Filing 6

OPINION. Signed by Judge Claire C. Cecchi on 1/19/2016. (mfg, )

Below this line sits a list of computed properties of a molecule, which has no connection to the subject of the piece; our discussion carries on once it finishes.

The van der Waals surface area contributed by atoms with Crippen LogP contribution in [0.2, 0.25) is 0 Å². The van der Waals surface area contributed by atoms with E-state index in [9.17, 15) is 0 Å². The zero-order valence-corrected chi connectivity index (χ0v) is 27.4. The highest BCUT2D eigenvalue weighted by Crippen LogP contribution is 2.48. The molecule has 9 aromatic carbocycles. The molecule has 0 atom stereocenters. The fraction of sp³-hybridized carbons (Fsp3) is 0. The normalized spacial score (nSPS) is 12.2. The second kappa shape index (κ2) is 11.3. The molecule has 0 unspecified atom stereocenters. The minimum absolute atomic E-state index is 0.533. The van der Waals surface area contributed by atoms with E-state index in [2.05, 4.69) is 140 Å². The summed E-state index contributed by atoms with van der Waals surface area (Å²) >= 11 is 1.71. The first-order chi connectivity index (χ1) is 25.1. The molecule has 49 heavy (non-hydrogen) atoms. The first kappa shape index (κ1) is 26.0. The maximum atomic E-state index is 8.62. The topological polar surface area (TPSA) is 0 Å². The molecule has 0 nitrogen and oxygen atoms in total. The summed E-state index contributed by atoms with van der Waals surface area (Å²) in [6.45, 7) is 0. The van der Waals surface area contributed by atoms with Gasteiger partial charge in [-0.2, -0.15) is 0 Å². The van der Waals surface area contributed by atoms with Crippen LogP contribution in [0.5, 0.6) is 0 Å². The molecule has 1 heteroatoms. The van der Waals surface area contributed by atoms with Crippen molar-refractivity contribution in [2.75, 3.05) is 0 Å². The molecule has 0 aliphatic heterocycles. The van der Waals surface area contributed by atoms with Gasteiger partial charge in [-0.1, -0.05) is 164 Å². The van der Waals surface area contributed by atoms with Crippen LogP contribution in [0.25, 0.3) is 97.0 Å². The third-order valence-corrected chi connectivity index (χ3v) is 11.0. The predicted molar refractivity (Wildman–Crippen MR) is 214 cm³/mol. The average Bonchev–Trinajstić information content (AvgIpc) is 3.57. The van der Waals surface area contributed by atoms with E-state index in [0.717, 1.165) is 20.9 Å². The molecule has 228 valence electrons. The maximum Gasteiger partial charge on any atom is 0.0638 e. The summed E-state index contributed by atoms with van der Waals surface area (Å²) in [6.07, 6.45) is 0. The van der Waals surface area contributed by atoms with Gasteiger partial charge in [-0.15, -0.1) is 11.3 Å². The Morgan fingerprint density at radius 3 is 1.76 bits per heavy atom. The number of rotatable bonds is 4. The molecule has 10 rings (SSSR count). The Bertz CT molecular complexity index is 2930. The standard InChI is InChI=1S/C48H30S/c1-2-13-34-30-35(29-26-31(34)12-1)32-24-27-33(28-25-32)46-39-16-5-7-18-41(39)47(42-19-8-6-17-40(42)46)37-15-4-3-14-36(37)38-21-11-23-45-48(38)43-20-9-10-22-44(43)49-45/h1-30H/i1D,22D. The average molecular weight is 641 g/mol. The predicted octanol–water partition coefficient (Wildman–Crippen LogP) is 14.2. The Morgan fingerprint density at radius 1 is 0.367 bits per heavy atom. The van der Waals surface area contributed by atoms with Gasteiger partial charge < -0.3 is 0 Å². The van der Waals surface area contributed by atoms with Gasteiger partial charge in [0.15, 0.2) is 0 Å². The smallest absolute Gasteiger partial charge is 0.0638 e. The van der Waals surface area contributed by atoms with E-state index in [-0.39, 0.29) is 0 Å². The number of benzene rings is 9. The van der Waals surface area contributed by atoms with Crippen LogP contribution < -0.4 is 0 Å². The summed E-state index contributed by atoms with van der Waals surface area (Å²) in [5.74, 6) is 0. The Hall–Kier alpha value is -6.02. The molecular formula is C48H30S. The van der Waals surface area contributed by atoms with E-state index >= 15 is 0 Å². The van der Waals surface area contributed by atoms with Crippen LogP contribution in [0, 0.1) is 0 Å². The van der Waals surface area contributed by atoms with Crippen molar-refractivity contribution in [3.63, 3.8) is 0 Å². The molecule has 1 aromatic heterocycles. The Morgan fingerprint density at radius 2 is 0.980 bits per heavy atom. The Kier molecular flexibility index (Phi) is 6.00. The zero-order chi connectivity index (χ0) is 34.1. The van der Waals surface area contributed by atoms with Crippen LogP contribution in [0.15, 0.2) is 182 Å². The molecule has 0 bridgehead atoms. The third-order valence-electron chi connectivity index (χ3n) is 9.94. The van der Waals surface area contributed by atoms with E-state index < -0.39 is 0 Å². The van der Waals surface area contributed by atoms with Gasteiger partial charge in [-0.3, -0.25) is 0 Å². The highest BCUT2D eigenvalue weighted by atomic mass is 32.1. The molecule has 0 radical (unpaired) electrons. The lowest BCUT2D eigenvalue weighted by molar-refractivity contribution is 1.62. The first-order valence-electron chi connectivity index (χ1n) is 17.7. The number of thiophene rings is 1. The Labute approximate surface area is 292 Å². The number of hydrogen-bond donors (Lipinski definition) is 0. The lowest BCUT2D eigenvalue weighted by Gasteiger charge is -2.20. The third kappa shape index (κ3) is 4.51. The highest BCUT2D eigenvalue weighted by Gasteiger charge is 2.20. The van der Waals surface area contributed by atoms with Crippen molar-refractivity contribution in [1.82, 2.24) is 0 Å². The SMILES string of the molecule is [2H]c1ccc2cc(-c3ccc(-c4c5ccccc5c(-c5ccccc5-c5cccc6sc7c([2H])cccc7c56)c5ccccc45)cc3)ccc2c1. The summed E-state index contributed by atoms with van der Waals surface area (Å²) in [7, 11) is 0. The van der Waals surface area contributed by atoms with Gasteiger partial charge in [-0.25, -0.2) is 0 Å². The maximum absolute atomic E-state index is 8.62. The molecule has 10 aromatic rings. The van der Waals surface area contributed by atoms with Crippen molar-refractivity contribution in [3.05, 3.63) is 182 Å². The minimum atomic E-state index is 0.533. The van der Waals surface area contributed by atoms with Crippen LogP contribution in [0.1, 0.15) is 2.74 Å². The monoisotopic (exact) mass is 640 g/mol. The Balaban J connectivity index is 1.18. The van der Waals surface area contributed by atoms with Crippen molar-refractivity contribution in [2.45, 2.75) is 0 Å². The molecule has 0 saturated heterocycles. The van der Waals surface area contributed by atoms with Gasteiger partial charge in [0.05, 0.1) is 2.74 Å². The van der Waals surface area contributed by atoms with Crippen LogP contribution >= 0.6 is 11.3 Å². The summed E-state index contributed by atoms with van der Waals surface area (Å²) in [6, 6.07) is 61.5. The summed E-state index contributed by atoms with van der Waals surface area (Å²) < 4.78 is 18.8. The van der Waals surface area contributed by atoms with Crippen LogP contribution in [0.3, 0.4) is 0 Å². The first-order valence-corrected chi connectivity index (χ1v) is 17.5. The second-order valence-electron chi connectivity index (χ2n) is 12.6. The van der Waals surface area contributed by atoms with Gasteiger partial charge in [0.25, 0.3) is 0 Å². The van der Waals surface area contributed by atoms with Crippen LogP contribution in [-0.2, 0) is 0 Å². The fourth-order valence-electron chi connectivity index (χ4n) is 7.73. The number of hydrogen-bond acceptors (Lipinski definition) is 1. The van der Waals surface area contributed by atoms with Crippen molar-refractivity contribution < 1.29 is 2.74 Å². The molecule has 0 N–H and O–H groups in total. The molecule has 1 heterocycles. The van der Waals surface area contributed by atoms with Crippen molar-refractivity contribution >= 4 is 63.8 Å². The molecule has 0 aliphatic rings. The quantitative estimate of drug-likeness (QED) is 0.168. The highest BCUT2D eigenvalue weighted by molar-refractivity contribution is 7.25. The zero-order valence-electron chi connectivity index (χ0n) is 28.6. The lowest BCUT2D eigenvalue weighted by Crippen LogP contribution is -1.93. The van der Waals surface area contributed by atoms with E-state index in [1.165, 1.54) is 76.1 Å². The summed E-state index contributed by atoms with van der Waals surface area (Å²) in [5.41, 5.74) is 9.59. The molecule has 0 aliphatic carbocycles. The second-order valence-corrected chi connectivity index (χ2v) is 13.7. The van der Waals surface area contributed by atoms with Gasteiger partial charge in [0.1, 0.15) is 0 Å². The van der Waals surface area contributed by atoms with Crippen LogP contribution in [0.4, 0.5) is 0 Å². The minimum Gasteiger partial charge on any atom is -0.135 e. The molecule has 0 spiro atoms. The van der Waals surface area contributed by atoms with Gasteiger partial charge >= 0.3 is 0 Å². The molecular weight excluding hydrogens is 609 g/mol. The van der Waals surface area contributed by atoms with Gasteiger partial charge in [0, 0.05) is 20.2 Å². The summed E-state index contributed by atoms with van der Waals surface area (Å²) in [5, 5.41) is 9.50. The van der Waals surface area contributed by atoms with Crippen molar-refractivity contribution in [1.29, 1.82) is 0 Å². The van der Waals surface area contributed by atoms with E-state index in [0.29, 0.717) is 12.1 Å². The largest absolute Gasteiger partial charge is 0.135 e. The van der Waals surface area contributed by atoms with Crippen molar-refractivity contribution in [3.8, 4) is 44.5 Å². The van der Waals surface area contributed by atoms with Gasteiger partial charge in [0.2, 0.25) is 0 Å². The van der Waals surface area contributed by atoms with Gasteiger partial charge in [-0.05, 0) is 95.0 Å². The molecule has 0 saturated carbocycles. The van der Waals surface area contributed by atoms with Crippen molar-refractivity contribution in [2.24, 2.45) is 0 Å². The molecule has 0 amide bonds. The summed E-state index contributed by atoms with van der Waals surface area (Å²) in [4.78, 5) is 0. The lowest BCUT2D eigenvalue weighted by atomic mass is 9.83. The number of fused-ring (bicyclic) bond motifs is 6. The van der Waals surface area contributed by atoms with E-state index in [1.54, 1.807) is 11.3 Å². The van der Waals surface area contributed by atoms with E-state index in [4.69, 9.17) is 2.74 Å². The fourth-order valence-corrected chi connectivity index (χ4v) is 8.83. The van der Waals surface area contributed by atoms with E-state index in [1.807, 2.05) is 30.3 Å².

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NOT FOR PUBLICATION UNITED STATES DISTRICT COURT DISTRICT OF NEW JERSEY GIANFRANCO ANDREOTTI, Civil Action No.: 15-3475 (CCC-MF) Plaintiff, OPINION V. OCWEN and JOHN DOE(S) 1-10 and ABC INC 1-10, Defendants. CECCHI, District Judge. INTRODUCTION I. This matter comes before the Court on a motion of Defendant Ocwen Loan Servicing (“Ocwen” or “Defendant”) to dismiss Plaintiff Gianfranco Andreotti’s (“Plaintiff’) Complaint for failure to state a claim pursuant to Federal Rule of Civil Procedure 12(b)(6). (ECF No. 5.) Plaintiff did not file a response to the motion. The Court decides the motion without oral argument pursuant to Federal Rule of Civil Procedure 78. For the reasons set forth below, the Court grants the motion to dismiss. II. BACKGROUND Plaintiff purchased the premises at 327 Roff Avenue, Palisades Park, NJ (the “Subject Property”) on March 15, 2001. (Compl.’ ¶ 2.) On November 24, 2006, Teresa Andreotti (who is not a party to this lawsuit) executed a note with Gateway Business Bank (“Gateway”). ‘ECF No. 1-1 1 (Compi. ¶ 7; see Messinger Decl.2 Ex. A.3) To secure payment on the note, Theresa Andreotti and Plaintiff Gianfranco Andreotti executed a mortgage (the “Mortgage”) on the Subject Property to Mortgage Electronic Registration Systems, Inc., Acting Solely as Nominee for Gateway (“MERS”). (Compl. ¶ 7; see Messinger Decl. Ex. B.) On April 20, 2009, the Mortgage was assigned from MERS to Bank of America, National Association, as successor by merger to LaSalle Bank National Association, as Trustee Under the Pooling and Servicing Agreement Dated as of february 1, 2007, GSAMP Trust 2007-Nd, Mortgage Pass-Through Certificates Series 2007-NCI (“Bank of America”). (Compi. ¶ 7; see Messinger Decl. Ex. C.) Plaintiff alleges that the Mortgage was subsequently assigned to [Ocwen] Loan Servicing. (Compi. ¶ 7.) Defendant’s brief, however, states that on April29, 2013, the Mortgage was assigned from Bank of America to U.S. Bank by an Assignment of Mortgage. (Compl. ¶7; see Messinger Deci. Ex. D.) On the Assignment of Mortgage, the address provided for the assignee, U.S. Bank, is “do Ocwen Loan Servicing, LLC. 1661 Worthington Road, Suite 100, West Palm Beach, FL 33409.” (Messinger Decl. Ex. D.) Elsewhere in the Assignment of Mortgage, Ocwen is referred to as the “Attorney in Fact” for Bank of America. (Id.) Plaintiffs Complaint alleges that the Mortgage “was never fully funded, and they never received any proceeds from that mortgage.” (Compl. provided by the lenders[sic] attorney . . . , ¶ 8.) Plaintiff states that “the records indicate that the loan was in default not later than October 1, 2008, when the lender scheduled a sheriff sale.” (Compl. ¶ 8.) According to 2ECFNO 5-1 In evaluating a motion to dismiss, a district court can consider the allegations in the complaint, any exhibits attached to the complaint, matters of public record, and documents upon which the plaintiffs complaint is based. Pension Benefit Guar. Corp. v. White Consol. Indus., 998 F.2d 1192, 1196 (3d Cir. 1993). Each document submitted by Defendant as an exhibit to the Messinger Declaration is properly considered by this Court, either because it is a matter of public record or because it was directly relied upon by Plaintiff in the complaint. This is also the address provided for the assignor, Bank of America. 2 Defendant’s brief, this statement refers to a letter (purportedly attached as Exhibit A to the Complaint) that was sent to Plaintiffby Avelo Mortgage, LLC regarding a foreclosure action. (See Def. Br.5 at 3.) Plaintiff further states that “for reason[sic] that are unknown a complaint was again filed June 11, 2009, to foreclose on the property.” (Compi. III. ¶ 8.) LEGAL STANDARD For a complaint to avoid dismissal pursuant to Rule 1 2(b)(6), it “must contain sufficient factual matter, accepted as true, to ‘state a claim to relief that is plausible on its face.” Ashcrofi v. Iqbal, 556 U.S. 662, 678 (2009) (quoting BellAti. Corp. v. Twombly, 550 U.S. 544, 570 (2007)). When evaluating the sufficiency of a complaint, Courts are required to accept all well-pleaded allegations in the Complaint as true and to draw all reasonable inferences in favor of the nonmoving party. Phillips v. Cnty. ofAllegheny, 515 F.3d 224, 231 (3d Cir. 200$). Furthermore, “[a] pleading that offers labels and conclusions or a formulaic recitation of the elements of a cause of action will not do. Nor does a complaint suffice if it tenders naked assertions devoid of further factual enhancement.” Iqbal, 556 U.S. at 67$ (internal citations and quotations omitted). Accordingly, “a complaint must do more than allege the plaintiffs entitlement to relief. A complaint has to ‘show’ such entitlement with its facts.” Fowler v. UPMC Shadyside, 578 F.3d 203, 211 (3d Cir. 2009). The Federal Rules of Civil Procedure contain a heightened pleading standard for claims of fraud. Fed. R. Civ. P. 9(b) (“In alleging fraud or mistake, a party must state with particularity the circumstances constituting fraud or mistake.”). The Third Circuit has stated that “[t]o satisfy the particularity standard, the plaintiff must plead or allege the date, time and place of the alleged fraud or otherwise inject precision or some measure of substantiation into a fraud allegation.” Feingold ECF No. 5-2 3 V. Graff 516 F. App’x. 223, 226 (3d Cir. 2013) (internal quotation omitted). IV. DISCUSSION A. New Jersey Consumer Fraud Act (Count II) Defendant argues that Plaintiffs New Jersey Consumer Fraud Act (“NJCfA”) claim fails to state a claim. For the following reasons, the Court agrees with Defendant. There are three elements in a claim for violation of the NJCFA: (1) unlawful conduct by the defendant; (2) an ascertainable loss by the plaintiff; and (3) causation. Ciccone v. World Say. Bank, F.S.B., No. 12-1661, 2013 U.S. Dist. LEXIS 68973, 28-29 (D.N.J. May 15, 2013). To survive a motion to dismiss, these elements must be pleaded with particularity. Id. at 25-26. Here, Plaintiff has not pleaded (with the particularity required by Rule 9) facts sufficient to show any of the elements of a claim under the NJCFA. First, Plaintiffs only allegation is that Defendant, a loan servicing company, sent notices to Plaintiff regarding the Mortgage. (Compl. at Count II.) This allegation, even if true, does not suffice to show unlawful conduct by the Defendant—and certainly not the type of unlawful conduct contemplated by the statute. See N.J. Stat. Ann. § 56:8-2 (“unconscionable commercial practice, deception, fraud, false pretense, false promise, misrepresentation”). Second, Plaintiffs general allegation about what occurred “over the years” (see Compl. at Count II) does not sufficiently plead the date, time and place of the alleged fraudulent activity. And third, Plaintiff has not pleaded any facts that purport to show an ascertainable loss, let alone a loss caused by Defendant. The Complaint, therefore, fails to state a claim under the NJCFA.6 B. Fair Debt Collection Practices Act (Count III) Defendant argues that Plaintiffs Fair Debt Collection Practices Act (“FDCPA”) claim fails 6 Defendant also moves to dismiss on the basis that the NJCFA claim is time barred. Because the Complaint fails to state a claim, the Court need not reach the statute of limitations argument. 4 to state a claim. Plaintiffs Complaint fails to plead facts sufficient to state a claim under the Fair Debt Collection Practices Act. For the following reasons, the Court agrees with Defendant. There are two elements in a claim for violation of the FDCPA: “(1) the defendant is a ‘debt collector,’ and (2) the defendant debt collector engaged in prohibited practices in an attempt to collect a debt.” Ciccone, 2013 U.S. Dist. LEXIS 68973 at *41. Regarding the second element, “a violation of a provision of the FDCPA requires a discrete act; that is, an identifiable incident wherein the plaintiffs rights under the Act were violated.” Huertas, 2009 U.S. Dist. LEXIS 89903, at *8.40. Moreover, a showing that the defendant engaged in a prohibited practice has been called a “threshold requirement.” See Whittingham v. Mortg. Elec. Registration Servs., No. 06-3016, 2007 U.S. Dist. LEXIS 33476, at *7 (D.N.J. May 15, 2007). While the FDCPA is a remedial statute that is designed to protect the “least sophisticated debtor,” the law does not create a blanket prohibition on sending collection letters and notices. Wilson v. Quadramed Corp., 225 F.3d 350, 3 54-55 (3d Cir. 2000). Rather the statute preserves “a quotient of reasonableness.” Id. The Third Circuit has made clear that it is important to rule on FDCPA cases in a way that does not “frustrate Congress’s intent to ‘insure that those debt collectors who refrain from using abusive debt collection practices are not competitively disadvantaged.” Campuzano-Burgos v. Midland Credit Mgmt., 550 F.3d 294, 299 (3d Cir. 2008) (quoting 15 U.S.C. § 1692(e)). Ultimately, there must be a showing that the debt collection practices were abusive or harassing. Cf Clark v. Franklin Collection Serv., No. 14-8067, 2015 U.S. Dist. LEXIS 70944, at *5 (D.N.J. June 2, 2015). Here, the Complaint does not allege any discrete act wherein Plaintiffs rights were violated. Moreover, Plaintiffs allegation that the “debt [] is not actually due” (see Id.) is contradicted by the remaining facts in the Complaint as well as the documents upon which the 5 Complaint relies. (See Messinger Deci. Exs. A-D.) Although Plaintiff has alleged that Defendant sent Dunning notices, there is no allegation that such notices were abusive or harassing. Thus, because Plaintiff has pleaded no facts that would support the allegation that Defendant “used deceptive means to collect [the] debt” (see Compl. at Count III), this Court need not accept that conclusory allegation as true. See Robinson v. New Jersey, No. 11-6139, 2013 U.S. Dist. LEXIS 104829, at *15 (D.N.J. July 26, 2013) (citing fowler v. UFMC Shadyside, 578 F.3d 203, 210-11 (3d Cir. 2009)). The Complaint, therefore, fails to state a claim under the FDCPA.7 C. Declaratory Judgment (Count I) New Jersey law allows for courts to issue declaratory judgments. See generally N.J. Stat. Ann. § 2A: 16-50 et seq. However, because the FDCPA claim has been dismissed for failure to state a claim, there is no remaining federal question in this litigation. This Court may decline to exercise subject matter jurisdiction over the state law claim for declaratory judgment once the federal claims have been dismissed. 28 U.S.C § 1367(c)(3); see Sheehan v. Mellon Bank, N.A., Case No. 95-2969, 1996 U.S. Dist. LEXIS 14725, at *19 (E.D. Pa. Sept. 30, 1996). Accordingly, the declaratory judgment claim will be dismissed. V. CONCLUSION Having reviewed the parties’ submissions, the Court grants Defendant’s motion to dismiss. An appropriate Order accompanies this Opinion. Dated: January 19, 2016 ètAIRE C. CECCHI, U.S.D.J. The Court need not reach Defendant’s statute of limitations argument with respect to the FDCPA claim since the claim will be dismissed for failure to state a claim. 6